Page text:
The top U.S. commander in Afghanistan said Thursday the coalition in the war-torn country is going to have to do things “dramatically differently, even uncomfortably differently” in order to succeed.
“We must operate and think in a fundamentally new way,” Gen. Stanley McChrystal said in a speech at the International Institute for Strategic Studies, a British think thank. He stressed the importance of connecting with the Afghan people, who he said are “frustrated” that more has not been accomplished in the nearly 8-year-old war. McChrystal said he discounts immediately those who simplify the problem or offer a solution “because they absolutely have no clue about the complexity of what we are dealing with.” McChrystal arrived in Afghanistan in 2002. In June, he replaced Gen. David McKiernan as the top commander in the region. Defense Secretary Robert Gates said at the time that a “new leadership and fresh eyes” were needed. McChrystal recently submitted to the Pentagon his assessment of the Afghanistan situation. In it, he warned that more troops are needed there within the next year or the war “will likely result in failure,” according to a copy of a 66-page document obtained by The Washington Post Gen. David Petraeus, the U.S. commander in the Middle East and Central Asia, said Thursday that victory in Afghanistan “is going to be ultimately similar to what we have achieved in Iraq. “A situation which we can hand off to Afghans — responsibilities for security and for governance, keeping in mind very much that Afghanistan is not Iraq,” he said during an interview with NBC’s Brian Williams at “First Draft of History,” a two-day program in Washington pairing journalists with public figures.
NATO: Airstrike killed Afghan women, children
An expert’s view on Afghanistan strategy discussions
Pressure increases on Obama over Afghanistan
President Obama met Wednesday with his national security team to discuss the strategy for Afghanistan, which he has called a “war of necessity.” Petraeus said two more three-hour meetings are on the schedule next week. “I think it always appropriate to go back to what’s the mission, and what it is that we want to accomplish, and that is what is being discussed now,” Petraeus said, noting that those involved in the talks are not yet at the point of discussing resources and numbers. “There is a reason why we went to Afghanistan. It was 9/11. And the reason we went there and the reason we’re still there certainly is to ensure that Afghanistan does not once again become a sanctuary for al Qaeda and other transnational extremists,” he added. Even among Obama’s inner circle, there is no clear consensus on the best way forward. See who’s helping shape the plan for Afghanistan Some advocate a full counterinsurgency, which would involve a large number of troops focused on fighting the Taliban, plus efforts to rebuild the country and its economic system. Others favor a counterterrorism strategy in which a limited number of troops would target only al Qaeda. Afghanistan, McChrystal said, is a “complex, difficult terrain — both the land and the people.” “When I’m asked the question what approach should we take in Afghanistan, I say humility,” he said. The average life expectancy there is 44 years, McChrystal noted. And given that the country has been at war for 30 years, there are few people who remember pre-conflict life in Afghanistan, he said. Most recently, Afghans have been struggling with a “crisis of confidence,” McChrystal said. “Afghans are frustrated after eight years of the most recent war because in 2001 their expectations skyrocketed. Along with the arrival of coalition forces, they expected a positive change,” he said. Some of those expectations were unrealistic, McChrystal acknowledged, but regardless, there’s been a “mismatch between what they hoped for and what they have experienced.” McChrystal said the situation is still winnable, but “waiting does not prolong a favorable outcome. This effort will not remain winnable indefinitely. “Public support will not last indefinitely, but the cruel irony is that to succeed, we need patience, discipline, resolve and time,” he said. The question of who is winning now depends on whom one asks, he said. “This is not a game with a score … It’s more like a political debate, where both sides announce after the debate that they won,” he said. “Winning the battle of perception is key.” Going ahead, the United States needs to set priorities, McChrystal said, because its resources are inadequate to address all of the problems. The forces on the ground need to reverse the perceived momentum of the insurgency, help rapidly grow the Afghan national security forces and “improve their effectiveness and our own through closer partnering.” “The objective is the will of the Afghan people. We must protect the Afghan people from all threats. From the enemy and from our own actions,” he said.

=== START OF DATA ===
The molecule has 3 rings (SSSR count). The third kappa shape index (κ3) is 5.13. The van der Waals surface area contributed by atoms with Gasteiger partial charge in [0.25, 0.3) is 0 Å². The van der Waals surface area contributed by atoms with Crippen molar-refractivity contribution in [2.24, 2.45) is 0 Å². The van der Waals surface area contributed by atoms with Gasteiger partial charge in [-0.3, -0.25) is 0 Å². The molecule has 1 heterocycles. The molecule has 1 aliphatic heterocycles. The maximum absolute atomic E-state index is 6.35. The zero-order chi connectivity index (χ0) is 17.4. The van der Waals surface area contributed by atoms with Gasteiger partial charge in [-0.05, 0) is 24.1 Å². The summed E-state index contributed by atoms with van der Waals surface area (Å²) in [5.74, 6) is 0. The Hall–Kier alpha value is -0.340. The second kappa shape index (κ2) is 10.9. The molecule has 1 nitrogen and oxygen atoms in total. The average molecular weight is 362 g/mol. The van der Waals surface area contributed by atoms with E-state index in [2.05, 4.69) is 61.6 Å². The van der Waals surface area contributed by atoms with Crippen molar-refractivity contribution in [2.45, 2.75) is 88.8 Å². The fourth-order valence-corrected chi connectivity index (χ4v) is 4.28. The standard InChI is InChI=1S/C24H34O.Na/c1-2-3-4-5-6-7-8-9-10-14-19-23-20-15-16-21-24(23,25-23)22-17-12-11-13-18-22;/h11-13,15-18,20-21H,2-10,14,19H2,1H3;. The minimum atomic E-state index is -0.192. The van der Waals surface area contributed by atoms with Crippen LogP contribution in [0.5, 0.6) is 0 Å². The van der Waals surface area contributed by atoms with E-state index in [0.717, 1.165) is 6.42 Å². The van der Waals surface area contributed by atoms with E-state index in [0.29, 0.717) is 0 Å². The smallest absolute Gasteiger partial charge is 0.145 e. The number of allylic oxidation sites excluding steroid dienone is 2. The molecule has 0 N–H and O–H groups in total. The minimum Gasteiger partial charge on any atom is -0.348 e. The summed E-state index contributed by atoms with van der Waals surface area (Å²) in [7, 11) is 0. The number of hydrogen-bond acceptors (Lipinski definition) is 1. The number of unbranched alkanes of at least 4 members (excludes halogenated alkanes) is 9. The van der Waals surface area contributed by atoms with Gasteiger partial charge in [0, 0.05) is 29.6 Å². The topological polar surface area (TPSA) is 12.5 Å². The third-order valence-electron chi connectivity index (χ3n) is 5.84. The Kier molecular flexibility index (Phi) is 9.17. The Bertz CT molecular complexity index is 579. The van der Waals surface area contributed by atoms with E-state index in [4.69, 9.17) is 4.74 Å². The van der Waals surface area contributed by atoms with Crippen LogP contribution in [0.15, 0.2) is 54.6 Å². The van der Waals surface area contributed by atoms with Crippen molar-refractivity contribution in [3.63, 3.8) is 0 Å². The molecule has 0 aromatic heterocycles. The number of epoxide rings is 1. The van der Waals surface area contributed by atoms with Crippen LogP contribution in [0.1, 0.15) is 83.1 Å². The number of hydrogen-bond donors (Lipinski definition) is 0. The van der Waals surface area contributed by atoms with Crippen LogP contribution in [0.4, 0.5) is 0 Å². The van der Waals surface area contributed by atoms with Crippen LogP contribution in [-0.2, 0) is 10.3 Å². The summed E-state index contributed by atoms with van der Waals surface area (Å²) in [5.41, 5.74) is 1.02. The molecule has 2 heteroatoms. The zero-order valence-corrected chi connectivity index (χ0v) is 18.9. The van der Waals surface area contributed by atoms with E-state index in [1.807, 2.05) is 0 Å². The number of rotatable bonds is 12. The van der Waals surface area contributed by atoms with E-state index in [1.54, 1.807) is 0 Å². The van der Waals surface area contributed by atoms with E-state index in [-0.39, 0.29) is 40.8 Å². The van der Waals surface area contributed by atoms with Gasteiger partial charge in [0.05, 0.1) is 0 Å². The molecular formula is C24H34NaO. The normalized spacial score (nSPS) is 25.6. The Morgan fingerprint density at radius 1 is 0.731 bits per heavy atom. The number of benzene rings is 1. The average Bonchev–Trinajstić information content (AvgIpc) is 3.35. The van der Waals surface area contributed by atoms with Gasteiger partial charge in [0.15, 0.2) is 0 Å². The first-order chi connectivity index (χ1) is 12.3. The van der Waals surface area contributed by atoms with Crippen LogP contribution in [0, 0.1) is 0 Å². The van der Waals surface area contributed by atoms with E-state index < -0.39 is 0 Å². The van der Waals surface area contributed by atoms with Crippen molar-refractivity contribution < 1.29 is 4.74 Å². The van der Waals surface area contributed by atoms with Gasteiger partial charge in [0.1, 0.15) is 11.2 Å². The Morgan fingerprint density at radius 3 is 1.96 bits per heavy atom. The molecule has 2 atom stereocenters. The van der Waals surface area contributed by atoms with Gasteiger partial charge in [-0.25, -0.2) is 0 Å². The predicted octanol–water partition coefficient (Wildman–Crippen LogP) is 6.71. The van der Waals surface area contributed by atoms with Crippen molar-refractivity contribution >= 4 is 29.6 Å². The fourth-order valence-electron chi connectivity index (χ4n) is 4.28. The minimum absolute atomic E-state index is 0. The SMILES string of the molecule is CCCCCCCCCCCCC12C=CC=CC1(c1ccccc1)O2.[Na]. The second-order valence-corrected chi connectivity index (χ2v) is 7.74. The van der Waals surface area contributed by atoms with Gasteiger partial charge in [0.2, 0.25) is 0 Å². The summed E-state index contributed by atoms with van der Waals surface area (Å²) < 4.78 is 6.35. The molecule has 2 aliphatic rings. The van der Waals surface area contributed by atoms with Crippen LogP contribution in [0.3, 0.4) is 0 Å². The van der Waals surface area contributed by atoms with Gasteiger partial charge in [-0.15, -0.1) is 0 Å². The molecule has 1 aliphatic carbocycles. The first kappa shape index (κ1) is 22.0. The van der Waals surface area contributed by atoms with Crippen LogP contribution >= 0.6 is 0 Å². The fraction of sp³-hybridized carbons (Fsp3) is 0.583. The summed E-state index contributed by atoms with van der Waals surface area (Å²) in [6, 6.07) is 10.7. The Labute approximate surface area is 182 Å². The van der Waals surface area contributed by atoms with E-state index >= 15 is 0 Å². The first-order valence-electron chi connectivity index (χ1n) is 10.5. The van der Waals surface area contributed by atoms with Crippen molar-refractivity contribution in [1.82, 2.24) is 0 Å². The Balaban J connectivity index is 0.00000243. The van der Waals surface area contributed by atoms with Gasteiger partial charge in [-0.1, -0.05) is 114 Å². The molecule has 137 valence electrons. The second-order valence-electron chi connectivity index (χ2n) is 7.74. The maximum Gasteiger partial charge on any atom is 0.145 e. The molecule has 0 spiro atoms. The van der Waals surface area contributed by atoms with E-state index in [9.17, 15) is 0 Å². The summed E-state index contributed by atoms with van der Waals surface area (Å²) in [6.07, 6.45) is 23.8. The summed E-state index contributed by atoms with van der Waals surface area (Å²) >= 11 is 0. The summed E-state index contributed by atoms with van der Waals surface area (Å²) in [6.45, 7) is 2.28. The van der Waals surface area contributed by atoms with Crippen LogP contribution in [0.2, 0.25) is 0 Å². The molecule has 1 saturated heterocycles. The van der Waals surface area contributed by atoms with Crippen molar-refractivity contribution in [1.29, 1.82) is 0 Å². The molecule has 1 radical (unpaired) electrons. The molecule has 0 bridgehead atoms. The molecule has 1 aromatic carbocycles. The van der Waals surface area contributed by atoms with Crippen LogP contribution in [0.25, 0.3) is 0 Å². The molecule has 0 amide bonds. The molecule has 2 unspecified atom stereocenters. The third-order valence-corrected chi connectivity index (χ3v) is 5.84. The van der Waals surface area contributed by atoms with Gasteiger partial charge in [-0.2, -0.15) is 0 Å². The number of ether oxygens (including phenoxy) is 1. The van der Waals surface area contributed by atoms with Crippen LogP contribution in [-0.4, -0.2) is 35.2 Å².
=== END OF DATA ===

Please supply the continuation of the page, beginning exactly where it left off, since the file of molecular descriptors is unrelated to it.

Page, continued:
Asked what the consequences will be if he requests more troops and is denied, McChrystal said any decision to go forward will be based not just on resources, but on the goals of the mission, which are being redefined and clarified. “I don’t think that if we align our goals and our resources that we will have a significant problem,” he said. “What our problem would be is if we didn’t.”